Energy ProjectIn terms of the core physical need at work, The Energy Project’s study determined that employees who take breaks every 90 minutes find themselves with a 30 percent higher level of focus than those who take one or no breaks during the day. These employees also report a 50% greater capacity to think creatively and a 46% higher level of health and well-being. Also interesting, is that when employees feel encouraged by their supervisor to take breaks, their likelihood to stay with any given company increases by nearly 100%.  For the core emotional need, feeling cared for by one’s supervisor has the biggest impact. Employees who noted having more supportive supervisors were 67% more engaged. The core mental need? Respondents that were able to focus on one task at a time reported being 50% more engaged (although only 20% of respondents reported being able to do this). Comparably, just 1/3 of respondents reported being able to effectively prioritize their tasks, but those who did were 1.6 times better able to focus on one thing at a time. In regards to the core spiritual need, the Energy Project’s research found that employees who derive meaning and significance from their work reported 1.7 times higher job satisfaction and were 1.4 times more engaged at work.  In a nutshell, this data show that how employees feel at work has a huge impact on their engagement and productivity.

One last valuable nugget of data to note from this study is that when employees have even just one of the core needs discussed above met, versus none, all variables of their performance improve (from engagement, to loyalty, job satisfaction, positive energy at work, and lower perceived levels of stress). This is good incentive for organizations to work on things one step at a time. It clearly isn’t an all or nothing proposition. Positive changes in employee engagement don’t necessarily happen from massive culture changes or vast implementation of new programs. Baby steps are okay folks; and the more core needs are met, the more positive the impact!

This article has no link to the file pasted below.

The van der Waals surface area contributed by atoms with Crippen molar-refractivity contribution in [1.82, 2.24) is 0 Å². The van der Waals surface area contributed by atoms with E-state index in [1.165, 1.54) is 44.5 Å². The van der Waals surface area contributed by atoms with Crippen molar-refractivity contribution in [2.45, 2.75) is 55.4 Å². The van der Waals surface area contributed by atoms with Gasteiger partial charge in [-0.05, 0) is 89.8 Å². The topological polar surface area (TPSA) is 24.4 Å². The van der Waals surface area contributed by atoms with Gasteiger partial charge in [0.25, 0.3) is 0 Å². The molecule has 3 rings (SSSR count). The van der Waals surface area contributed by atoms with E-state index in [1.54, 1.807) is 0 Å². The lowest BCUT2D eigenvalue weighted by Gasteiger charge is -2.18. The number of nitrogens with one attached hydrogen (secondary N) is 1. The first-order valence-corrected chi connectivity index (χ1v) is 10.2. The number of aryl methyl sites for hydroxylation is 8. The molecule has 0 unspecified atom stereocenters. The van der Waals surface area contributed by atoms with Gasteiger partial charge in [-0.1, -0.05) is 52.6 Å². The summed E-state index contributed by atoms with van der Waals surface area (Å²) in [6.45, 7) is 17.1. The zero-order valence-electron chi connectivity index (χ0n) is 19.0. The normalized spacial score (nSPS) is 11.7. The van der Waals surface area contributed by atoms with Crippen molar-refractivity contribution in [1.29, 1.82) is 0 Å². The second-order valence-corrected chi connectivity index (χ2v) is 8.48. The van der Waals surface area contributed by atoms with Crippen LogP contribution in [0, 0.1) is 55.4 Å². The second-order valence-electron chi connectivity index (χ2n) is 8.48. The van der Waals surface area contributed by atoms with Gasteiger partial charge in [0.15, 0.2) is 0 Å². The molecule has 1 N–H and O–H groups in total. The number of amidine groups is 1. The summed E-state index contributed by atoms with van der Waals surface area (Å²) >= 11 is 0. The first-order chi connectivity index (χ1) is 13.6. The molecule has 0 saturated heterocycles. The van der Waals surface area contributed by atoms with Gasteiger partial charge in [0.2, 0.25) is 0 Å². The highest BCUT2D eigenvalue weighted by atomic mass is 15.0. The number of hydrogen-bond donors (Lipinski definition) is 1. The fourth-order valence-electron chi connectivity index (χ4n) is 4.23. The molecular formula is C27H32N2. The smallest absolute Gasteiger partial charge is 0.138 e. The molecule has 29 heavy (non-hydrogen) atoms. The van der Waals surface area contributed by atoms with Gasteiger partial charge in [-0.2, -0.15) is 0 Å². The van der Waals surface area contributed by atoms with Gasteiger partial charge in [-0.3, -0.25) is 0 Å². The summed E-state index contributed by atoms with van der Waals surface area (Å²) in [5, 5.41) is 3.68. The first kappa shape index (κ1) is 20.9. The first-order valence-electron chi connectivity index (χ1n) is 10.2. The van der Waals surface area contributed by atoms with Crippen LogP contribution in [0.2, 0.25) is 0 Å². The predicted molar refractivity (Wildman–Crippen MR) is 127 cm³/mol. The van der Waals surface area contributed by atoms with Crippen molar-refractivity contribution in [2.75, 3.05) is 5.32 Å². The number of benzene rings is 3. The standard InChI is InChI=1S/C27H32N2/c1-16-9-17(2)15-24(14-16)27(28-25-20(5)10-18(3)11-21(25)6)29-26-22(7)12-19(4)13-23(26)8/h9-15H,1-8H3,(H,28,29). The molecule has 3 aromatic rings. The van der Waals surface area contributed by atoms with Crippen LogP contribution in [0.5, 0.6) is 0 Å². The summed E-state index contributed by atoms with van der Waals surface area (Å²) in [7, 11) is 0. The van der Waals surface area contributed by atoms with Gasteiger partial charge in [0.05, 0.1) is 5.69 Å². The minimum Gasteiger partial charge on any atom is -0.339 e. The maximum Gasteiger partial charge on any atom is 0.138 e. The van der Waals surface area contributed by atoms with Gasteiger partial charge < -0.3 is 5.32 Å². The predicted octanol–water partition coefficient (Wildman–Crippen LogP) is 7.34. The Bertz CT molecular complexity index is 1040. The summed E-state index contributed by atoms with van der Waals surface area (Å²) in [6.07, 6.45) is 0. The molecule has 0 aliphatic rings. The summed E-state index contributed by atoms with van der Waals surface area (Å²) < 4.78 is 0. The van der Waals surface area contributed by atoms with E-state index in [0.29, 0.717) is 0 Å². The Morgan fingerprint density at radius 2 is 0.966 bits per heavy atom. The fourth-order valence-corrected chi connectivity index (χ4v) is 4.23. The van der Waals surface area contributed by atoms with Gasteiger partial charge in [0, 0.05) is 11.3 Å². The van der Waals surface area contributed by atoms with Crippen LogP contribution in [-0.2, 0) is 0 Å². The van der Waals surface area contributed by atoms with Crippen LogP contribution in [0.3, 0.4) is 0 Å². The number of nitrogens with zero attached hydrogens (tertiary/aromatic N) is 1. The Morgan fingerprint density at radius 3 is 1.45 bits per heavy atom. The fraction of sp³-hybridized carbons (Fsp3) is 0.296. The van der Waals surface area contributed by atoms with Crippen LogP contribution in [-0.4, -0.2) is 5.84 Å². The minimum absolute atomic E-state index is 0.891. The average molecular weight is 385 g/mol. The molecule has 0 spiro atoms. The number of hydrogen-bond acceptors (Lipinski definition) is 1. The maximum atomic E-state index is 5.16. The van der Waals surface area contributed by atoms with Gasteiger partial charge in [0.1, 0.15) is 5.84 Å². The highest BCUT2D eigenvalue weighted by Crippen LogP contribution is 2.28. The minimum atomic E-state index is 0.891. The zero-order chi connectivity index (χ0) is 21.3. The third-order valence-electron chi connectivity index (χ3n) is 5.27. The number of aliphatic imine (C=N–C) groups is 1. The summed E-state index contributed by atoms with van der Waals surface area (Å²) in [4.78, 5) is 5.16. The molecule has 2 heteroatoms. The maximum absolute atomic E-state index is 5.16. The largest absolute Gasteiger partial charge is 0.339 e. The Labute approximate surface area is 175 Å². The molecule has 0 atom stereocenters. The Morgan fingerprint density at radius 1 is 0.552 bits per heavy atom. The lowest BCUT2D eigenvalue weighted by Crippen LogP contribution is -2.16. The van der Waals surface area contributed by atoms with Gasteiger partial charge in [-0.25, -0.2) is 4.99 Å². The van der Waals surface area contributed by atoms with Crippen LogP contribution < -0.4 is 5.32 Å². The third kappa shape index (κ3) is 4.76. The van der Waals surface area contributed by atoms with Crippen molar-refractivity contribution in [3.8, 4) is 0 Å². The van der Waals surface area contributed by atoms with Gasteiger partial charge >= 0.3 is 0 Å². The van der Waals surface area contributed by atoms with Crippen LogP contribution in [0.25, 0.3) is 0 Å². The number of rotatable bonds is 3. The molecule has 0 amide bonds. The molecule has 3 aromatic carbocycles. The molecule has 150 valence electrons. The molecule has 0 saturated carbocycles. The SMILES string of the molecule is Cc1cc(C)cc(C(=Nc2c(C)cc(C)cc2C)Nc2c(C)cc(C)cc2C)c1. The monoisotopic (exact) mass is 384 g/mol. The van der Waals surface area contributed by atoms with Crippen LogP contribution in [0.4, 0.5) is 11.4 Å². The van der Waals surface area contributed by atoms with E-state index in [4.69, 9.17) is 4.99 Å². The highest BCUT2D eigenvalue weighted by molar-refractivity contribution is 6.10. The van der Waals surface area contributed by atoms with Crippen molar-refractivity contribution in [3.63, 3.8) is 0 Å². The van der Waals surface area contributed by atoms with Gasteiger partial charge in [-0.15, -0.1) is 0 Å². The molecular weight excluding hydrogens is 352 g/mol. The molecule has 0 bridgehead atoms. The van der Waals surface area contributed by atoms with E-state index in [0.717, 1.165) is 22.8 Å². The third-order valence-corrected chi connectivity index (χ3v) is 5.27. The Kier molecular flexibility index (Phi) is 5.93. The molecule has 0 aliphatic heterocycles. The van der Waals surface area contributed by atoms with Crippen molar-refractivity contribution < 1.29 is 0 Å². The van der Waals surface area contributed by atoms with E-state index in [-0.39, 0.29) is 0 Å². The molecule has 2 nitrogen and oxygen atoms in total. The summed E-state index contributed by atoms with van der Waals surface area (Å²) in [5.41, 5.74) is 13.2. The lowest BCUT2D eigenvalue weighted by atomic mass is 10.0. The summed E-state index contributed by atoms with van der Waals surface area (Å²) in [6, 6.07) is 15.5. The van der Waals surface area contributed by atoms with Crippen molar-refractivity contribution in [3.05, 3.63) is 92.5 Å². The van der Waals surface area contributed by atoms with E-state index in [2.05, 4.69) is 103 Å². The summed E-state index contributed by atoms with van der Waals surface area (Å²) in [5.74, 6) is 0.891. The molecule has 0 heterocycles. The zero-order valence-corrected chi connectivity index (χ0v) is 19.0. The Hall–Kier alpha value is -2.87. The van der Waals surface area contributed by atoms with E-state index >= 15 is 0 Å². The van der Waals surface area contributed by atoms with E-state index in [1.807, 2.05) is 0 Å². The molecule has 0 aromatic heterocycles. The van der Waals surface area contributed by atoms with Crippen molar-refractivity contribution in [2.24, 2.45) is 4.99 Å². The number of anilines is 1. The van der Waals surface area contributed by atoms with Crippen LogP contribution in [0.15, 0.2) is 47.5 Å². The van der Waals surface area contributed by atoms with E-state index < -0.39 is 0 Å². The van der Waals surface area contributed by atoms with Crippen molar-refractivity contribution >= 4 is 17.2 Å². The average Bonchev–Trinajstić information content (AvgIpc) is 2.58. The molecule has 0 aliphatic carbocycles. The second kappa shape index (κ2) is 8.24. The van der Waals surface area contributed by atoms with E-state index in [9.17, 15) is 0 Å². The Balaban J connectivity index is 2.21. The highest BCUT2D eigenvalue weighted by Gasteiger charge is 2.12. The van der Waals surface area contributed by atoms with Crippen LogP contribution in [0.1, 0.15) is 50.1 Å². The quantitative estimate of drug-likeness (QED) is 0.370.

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#SHRM13 is underway


Fareed Zakaria is the opening keynoter on the big stage at SHRM’s Annual Conference in Chicago.

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June 16, 2013 · 1:58 pm

From the Archives: Memo to HR

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Until last week’s post about Yahoo! CEO Marissa Mayer’s decision to end telecommuting, the post below from March 18, 2011 was the most read of all my posts.  Interesting.

TO:                         HR

FROM:                  China Gorman

RE:                         News flash!

Date:                     March 18, 2011

Guess what?  Your CEO probably gets it.

I know HR pros like to kvetch about the C-Suite in their organizations:

  • “My CEO doesn’t get it.”
  • “The CEO and CFO run the business like people are widgets.”
  • “I can’t get the C-Suite interested in cutting edge HR solutions.”

Those days are over, friends.  I’ve met and talked with a number of CEOs lately.  CEOs from Fortune 200 companies, medium-sized companies and start-ups.  I’ve been struck by the conversations we’ve had.  Because in each case, these CEOs exhibit many of the behaviors HR pros are looking for from their CEOs.  Here are some of the signs:

1.       Talent acquisition/development comes up early in a conversation about their top challenges.